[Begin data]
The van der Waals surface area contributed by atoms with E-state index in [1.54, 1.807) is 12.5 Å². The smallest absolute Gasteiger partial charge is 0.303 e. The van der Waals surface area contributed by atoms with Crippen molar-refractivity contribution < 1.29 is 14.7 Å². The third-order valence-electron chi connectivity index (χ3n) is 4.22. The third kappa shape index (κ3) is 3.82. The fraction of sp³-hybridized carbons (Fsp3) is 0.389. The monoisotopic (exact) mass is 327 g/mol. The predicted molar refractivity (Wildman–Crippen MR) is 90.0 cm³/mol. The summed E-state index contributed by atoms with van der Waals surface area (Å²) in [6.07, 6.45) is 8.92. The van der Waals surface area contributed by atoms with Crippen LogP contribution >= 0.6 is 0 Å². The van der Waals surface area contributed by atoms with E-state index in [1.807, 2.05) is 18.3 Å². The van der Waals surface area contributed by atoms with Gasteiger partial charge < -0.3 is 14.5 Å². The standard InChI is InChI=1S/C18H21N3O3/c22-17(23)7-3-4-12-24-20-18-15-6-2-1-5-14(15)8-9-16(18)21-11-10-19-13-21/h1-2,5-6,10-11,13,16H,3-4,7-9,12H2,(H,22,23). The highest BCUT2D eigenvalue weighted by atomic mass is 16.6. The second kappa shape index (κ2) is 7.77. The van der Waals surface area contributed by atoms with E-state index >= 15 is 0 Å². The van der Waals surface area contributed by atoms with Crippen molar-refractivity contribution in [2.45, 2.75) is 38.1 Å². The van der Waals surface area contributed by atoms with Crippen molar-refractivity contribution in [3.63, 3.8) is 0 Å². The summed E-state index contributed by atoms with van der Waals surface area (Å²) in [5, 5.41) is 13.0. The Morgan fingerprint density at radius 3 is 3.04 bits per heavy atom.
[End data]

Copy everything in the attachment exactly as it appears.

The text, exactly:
The van der Waals surface area contributed by atoms with E-state index in [1.54, 1.807) is 12.5 Å². The smallest absolute Gasteiger partial charge is 0.303 e. The van der Waals surface area contributed by atoms with Crippen molar-refractivity contribution < 1.29 is 14.7 Å². The third-order valence-electron chi connectivity index (χ3n) is 4.22. The third kappa shape index (κ3) is 3.82. The fraction of sp³-hybridized carbons (Fsp3) is 0.389. The monoisotopic (exact) mass is 327 g/mol. The predicted molar refractivity (Wildman–Crippen MR) is 90.0 cm³/mol. The summed E-state index contributed by atoms with van der Waals surface area (Å²) in [6.07, 6.45) is 8.92. The van der Waals surface area contributed by atoms with Crippen LogP contribution >= 0.6 is 0 Å². The van der Waals surface area contributed by atoms with E-state index in [1.807, 2.05) is 18.3 Å². The van der Waals surface area contributed by atoms with Gasteiger partial charge < -0.3 is 14.5 Å². The standard InChI is InChI=1S/C18H21N3O3/c22-17(23)7-3-4-12-24-20-18-15-6-2-1-5-14(15)8-9-16(18)21-11-10-19-13-21/h1-2,5-6,10-11,13,16H,3-4,7-9,12H2,(H,22,23). The highest BCUT2D eigenvalue weighted by atomic mass is 16.6. The second kappa shape index (κ2) is 7.77. The van der Waals surface area contributed by atoms with E-state index >= 15 is 0 Å². The van der Waals surface area contributed by atoms with Crippen molar-refractivity contribution in [2.45, 2.75) is 38.1 Å². The van der Waals surface area contributed by atoms with Crippen molar-refractivity contribution in [3.63, 3.8) is 0 Å². The summed E-state index contributed by atoms with van der Waals surface area (Å²) in [5, 5.41) is 13.0. The Morgan fingerprint density at radius 3 is 3.04 bits per heavy atom.